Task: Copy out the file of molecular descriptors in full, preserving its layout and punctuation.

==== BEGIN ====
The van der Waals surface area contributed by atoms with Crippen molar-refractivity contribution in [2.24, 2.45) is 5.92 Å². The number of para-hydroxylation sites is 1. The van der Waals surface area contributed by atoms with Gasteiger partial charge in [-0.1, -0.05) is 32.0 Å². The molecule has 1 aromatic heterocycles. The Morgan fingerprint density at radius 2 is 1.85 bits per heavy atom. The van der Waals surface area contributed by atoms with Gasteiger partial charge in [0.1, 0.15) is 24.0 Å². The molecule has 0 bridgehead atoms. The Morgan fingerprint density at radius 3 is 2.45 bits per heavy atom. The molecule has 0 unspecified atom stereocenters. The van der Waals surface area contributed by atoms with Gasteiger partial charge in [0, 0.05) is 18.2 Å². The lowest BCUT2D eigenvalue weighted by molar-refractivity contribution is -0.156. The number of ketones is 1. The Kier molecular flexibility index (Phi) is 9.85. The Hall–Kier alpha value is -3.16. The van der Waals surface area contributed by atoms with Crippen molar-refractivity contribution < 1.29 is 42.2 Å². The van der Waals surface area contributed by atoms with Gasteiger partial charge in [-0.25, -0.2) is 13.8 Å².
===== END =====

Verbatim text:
The van der Waals surface area contributed by atoms with Crippen molar-refractivity contribution in [2.24, 2.45) is 5.92 Å². The number of para-hydroxylation sites is 1. The van der Waals surface area contributed by atoms with Gasteiger partial charge in [-0.1, -0.05) is 32.0 Å². The molecule has 1 aromatic heterocycles. The Morgan fingerprint density at radius 2 is 1.85 bits per heavy atom. The van der Waals surface area contributed by atoms with Gasteiger partial charge in [0.1, 0.15) is 24.0 Å². The molecule has 0 bridgehead atoms. The Morgan fingerprint density at radius 3 is 2.45 bits per heavy atom. The molecule has 0 unspecified atom stereocenters. The van der Waals surface area contributed by atoms with Gasteiger partial charge in [0, 0.05) is 18.2 Å². The lowest BCUT2D eigenvalue weighted by molar-refractivity contribution is -0.156. The number of ketones is 1. The Kier molecular flexibility index (Phi) is 9.85. The Hall–Kier alpha value is -3.16. The van der Waals surface area contributed by atoms with Crippen molar-refractivity contribution < 1.29 is 42.2 Å². The van der Waals surface area contributed by atoms with Gasteiger partial charge in [-0.25, -0.2) is 13.8 Å².